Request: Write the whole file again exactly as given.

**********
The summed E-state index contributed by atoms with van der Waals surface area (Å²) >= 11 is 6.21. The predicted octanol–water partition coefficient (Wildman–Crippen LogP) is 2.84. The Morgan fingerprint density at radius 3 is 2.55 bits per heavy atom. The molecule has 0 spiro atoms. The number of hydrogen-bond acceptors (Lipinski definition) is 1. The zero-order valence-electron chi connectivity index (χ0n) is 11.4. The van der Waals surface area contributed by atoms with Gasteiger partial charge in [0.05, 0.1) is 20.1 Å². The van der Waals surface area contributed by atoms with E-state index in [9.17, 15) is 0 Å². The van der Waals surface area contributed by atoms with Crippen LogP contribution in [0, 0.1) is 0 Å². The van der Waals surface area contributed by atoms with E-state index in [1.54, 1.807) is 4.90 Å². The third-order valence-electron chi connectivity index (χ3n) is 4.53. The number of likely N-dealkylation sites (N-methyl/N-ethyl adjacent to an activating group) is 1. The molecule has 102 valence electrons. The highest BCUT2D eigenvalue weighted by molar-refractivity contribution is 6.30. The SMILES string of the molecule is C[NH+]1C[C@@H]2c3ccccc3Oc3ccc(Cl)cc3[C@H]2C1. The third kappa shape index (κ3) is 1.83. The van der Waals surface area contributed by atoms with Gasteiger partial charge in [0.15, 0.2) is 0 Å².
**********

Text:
The summed E-state index contributed by atoms with van der Waals surface area (Å²) >= 11 is 6.21. The predicted octanol–water partition coefficient (Wildman–Crippen LogP) is 2.84. The Morgan fingerprint density at radius 3 is 2.55 bits per heavy atom. The molecule has 0 spiro atoms. The number of hydrogen-bond acceptors (Lipinski definition) is 1. The zero-order valence-electron chi connectivity index (χ0n) is 11.4. The van der Waals surface area contributed by atoms with Gasteiger partial charge in [0.05, 0.1) is 20.1 Å². The van der Waals surface area contributed by atoms with E-state index in [9.17, 15) is 0 Å². The van der Waals surface area contributed by atoms with Crippen LogP contribution in [0, 0.1) is 0 Å². The van der Waals surface area contributed by atoms with E-state index in [1.54, 1.807) is 4.90 Å². The third-order valence-electron chi connectivity index (χ3n) is 4.53. The number of likely N-dealkylation sites (N-methyl/N-ethyl adjacent to an activating group) is 1. The molecule has 102 valence electrons. The highest BCUT2D eigenvalue weighted by molar-refractivity contribution is 6.30. The SMILES string of the molecule is C[NH+]1C[C@@H]2c3ccccc3Oc3ccc(Cl)cc3[C@H]2C1. The third kappa shape index (κ3) is 1.83. The van der Waals surface area contributed by atoms with Gasteiger partial charge in [0.15, 0.2) is 0 Å².